·   Village level – Village Coordination Committee (VCC),

·   Divisional level – Divisional Level Coordination Committee (DLCC),

·   Provincial/Regional level – Provincial Coordination Committee (PCC),

·   National level – National Steering Committee (NSC). 

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Provision of back up support towards sustainable community managed rural water supply schemes

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Eight percent of the population in Sri Lanka depends on community managed small scale rural water supply schemes for their day to day water needs. Those schemes have been constructed during a period of three decades with government or donor funding with community participation. They are operated and managed by user community themselves through Community Based Organizations (CBO). However CBOs have faced many challenges in fulfilling this task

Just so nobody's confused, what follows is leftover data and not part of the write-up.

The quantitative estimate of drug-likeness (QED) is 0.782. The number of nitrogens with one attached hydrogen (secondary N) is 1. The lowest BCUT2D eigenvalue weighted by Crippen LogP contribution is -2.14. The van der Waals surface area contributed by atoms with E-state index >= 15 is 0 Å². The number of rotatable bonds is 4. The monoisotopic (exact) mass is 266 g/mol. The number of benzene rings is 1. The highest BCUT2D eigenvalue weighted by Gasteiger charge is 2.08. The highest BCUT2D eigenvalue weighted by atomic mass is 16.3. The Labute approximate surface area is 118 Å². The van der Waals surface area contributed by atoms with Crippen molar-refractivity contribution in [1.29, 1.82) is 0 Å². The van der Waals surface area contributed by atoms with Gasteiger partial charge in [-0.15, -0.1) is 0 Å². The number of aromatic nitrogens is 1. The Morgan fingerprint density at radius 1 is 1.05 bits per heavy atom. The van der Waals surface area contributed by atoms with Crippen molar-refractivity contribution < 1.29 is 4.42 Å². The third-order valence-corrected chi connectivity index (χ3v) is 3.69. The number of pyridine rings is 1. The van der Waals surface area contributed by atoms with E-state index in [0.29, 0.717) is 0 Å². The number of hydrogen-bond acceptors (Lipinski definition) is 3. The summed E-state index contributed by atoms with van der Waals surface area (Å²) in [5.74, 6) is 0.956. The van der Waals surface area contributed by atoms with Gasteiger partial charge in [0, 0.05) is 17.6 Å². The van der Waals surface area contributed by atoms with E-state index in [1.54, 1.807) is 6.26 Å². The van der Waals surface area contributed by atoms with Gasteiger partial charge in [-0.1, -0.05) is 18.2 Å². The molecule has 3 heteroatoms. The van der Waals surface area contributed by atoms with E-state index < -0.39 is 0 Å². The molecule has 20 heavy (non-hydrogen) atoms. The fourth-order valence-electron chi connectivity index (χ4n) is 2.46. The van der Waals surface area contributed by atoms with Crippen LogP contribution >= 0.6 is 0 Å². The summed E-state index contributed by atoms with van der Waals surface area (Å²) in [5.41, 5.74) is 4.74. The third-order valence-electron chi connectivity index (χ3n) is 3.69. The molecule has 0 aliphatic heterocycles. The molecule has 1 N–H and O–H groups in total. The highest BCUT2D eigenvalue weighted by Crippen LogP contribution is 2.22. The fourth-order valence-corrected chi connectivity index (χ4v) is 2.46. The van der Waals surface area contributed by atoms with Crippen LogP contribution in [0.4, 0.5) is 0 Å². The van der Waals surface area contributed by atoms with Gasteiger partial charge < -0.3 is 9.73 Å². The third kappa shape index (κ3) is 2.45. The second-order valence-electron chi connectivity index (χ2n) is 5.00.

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Risk management institution for groundwater resources.

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In the arid and semi-arid areas, the overexploitation of groundwater leads to the continuous drop of groundwater level, which will cause a series of ecological and environmental problems. The groundwater risk management (GRM) for sustainable development can effectively alleviate these problems.

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Making governance work for the poor